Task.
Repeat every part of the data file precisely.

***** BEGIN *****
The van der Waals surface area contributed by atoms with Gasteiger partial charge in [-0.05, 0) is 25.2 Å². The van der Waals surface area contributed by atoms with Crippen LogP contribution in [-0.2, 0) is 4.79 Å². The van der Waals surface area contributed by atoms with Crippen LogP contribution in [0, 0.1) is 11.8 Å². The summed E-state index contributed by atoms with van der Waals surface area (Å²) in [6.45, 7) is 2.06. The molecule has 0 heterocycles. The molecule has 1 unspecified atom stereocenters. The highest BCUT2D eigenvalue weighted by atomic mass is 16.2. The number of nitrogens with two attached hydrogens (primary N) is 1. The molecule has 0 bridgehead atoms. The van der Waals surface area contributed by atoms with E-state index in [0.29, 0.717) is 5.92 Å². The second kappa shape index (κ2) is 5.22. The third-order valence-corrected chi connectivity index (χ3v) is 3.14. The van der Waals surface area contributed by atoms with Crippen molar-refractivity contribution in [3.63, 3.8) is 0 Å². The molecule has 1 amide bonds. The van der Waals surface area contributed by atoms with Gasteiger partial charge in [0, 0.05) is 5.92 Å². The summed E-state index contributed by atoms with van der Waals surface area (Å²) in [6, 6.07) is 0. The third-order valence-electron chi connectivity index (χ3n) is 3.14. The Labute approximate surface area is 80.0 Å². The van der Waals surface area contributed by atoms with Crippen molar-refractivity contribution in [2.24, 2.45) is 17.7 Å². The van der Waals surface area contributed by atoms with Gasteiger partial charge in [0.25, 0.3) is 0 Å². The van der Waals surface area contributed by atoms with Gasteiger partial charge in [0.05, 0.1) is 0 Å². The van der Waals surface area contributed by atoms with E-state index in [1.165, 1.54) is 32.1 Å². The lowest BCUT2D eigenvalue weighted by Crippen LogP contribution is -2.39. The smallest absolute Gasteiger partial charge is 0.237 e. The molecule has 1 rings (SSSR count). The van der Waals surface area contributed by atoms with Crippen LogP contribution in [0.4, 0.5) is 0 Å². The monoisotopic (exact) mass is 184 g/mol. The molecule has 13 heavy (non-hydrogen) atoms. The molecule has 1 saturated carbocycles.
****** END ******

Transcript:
The van der Waals surface area contributed by atoms with Gasteiger partial charge in [-0.05, 0) is 25.2 Å². The van der Waals surface area contributed by atoms with Crippen LogP contribution in [-0.2, 0) is 4.79 Å². The van der Waals surface area contributed by atoms with Crippen LogP contribution in [0, 0.1) is 11.8 Å². The summed E-state index contributed by atoms with van der Waals surface area (Å²) in [6.45, 7) is 2.06. The molecule has 0 heterocycles. The molecule has 1 unspecified atom stereocenters. The highest BCUT2D eigenvalue weighted by atomic mass is 16.2. The number of nitrogens with two attached hydrogens (primary N) is 1. The molecule has 0 bridgehead atoms. The van der Waals surface area contributed by atoms with E-state index in [0.29, 0.717) is 5.92 Å². The second kappa shape index (κ2) is 5.22. The third-order valence-corrected chi connectivity index (χ3v) is 3.14. The van der Waals surface area contributed by atoms with Crippen molar-refractivity contribution in [3.63, 3.8) is 0 Å². The molecule has 1 amide bonds. The van der Waals surface area contributed by atoms with Gasteiger partial charge in [0, 0.05) is 5.92 Å². The summed E-state index contributed by atoms with van der Waals surface area (Å²) in [6, 6.07) is 0. The third-order valence-electron chi connectivity index (χ3n) is 3.14. The Labute approximate surface area is 80.0 Å². The van der Waals surface area contributed by atoms with Crippen molar-refractivity contribution in [2.24, 2.45) is 17.7 Å². The van der Waals surface area contributed by atoms with Gasteiger partial charge in [0.25, 0.3) is 0 Å². The van der Waals surface area contributed by atoms with Gasteiger partial charge in [0.05, 0.1) is 0 Å². The van der Waals surface area contributed by atoms with E-state index in [1.165, 1.54) is 32.1 Å². The lowest BCUT2D eigenvalue weighted by Crippen LogP contribution is -2.39. The smallest absolute Gasteiger partial charge is 0.237 e. The molecule has 1 rings (SSSR count). The van der Waals surface area contributed by atoms with Crippen LogP contribution in [0.4, 0.5) is 0 Å². The monoisotopic (exact) mass is 184 g/mol. The molecule has 13 heavy (non-hydrogen) atoms. The molecule has 1 saturated carbocycles.